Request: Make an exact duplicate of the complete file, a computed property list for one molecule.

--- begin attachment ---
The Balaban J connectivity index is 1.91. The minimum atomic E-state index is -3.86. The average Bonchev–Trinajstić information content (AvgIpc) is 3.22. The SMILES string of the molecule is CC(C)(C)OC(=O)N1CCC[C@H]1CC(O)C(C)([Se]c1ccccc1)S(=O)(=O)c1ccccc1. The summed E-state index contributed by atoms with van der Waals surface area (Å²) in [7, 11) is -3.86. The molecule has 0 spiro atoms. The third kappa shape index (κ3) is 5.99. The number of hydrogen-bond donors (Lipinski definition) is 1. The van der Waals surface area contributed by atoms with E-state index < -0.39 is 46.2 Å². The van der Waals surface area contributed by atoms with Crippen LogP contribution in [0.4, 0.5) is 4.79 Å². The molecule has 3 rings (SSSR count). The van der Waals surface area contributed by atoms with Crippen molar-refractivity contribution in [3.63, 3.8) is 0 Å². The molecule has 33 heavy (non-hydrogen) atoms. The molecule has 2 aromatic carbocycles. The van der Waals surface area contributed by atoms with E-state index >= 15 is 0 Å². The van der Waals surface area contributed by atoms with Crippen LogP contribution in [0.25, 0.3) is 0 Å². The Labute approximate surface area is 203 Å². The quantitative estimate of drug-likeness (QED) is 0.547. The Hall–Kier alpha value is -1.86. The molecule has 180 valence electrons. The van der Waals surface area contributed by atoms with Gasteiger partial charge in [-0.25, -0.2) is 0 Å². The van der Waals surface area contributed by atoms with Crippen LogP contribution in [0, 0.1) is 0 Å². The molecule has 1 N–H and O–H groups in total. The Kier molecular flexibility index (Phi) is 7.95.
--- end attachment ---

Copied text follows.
The Balaban J connectivity index is 1.91. The minimum atomic E-state index is -3.86. The average Bonchev–Trinajstić information content (AvgIpc) is 3.22. The SMILES string of the molecule is CC(C)(C)OC(=O)N1CCC[C@H]1CC(O)C(C)([Se]c1ccccc1)S(=O)(=O)c1ccccc1. The summed E-state index contributed by atoms with van der Waals surface area (Å²) in [7, 11) is -3.86. The molecule has 0 spiro atoms. The third kappa shape index (κ3) is 5.99. The number of hydrogen-bond donors (Lipinski definition) is 1. The van der Waals surface area contributed by atoms with E-state index < -0.39 is 46.2 Å². The van der Waals surface area contributed by atoms with Crippen LogP contribution in [0.4, 0.5) is 4.79 Å². The molecule has 3 rings (SSSR count). The van der Waals surface area contributed by atoms with Crippen molar-refractivity contribution in [3.63, 3.8) is 0 Å². The molecule has 33 heavy (non-hydrogen) atoms. The molecule has 2 aromatic carbocycles. The van der Waals surface area contributed by atoms with E-state index >= 15 is 0 Å². The van der Waals surface area contributed by atoms with Crippen LogP contribution in [0.25, 0.3) is 0 Å². The Labute approximate surface area is 203 Å². The quantitative estimate of drug-likeness (QED) is 0.547. The Hall–Kier alpha value is -1.86. The molecule has 180 valence electrons. The van der Waals surface area contributed by atoms with Gasteiger partial charge in [-0.25, -0.2) is 0 Å². The van der Waals surface area contributed by atoms with Crippen LogP contribution in [0, 0.1) is 0 Å². The molecule has 1 N–H and O–H groups in total. The Kier molecular flexibility index (Phi) is 7.95.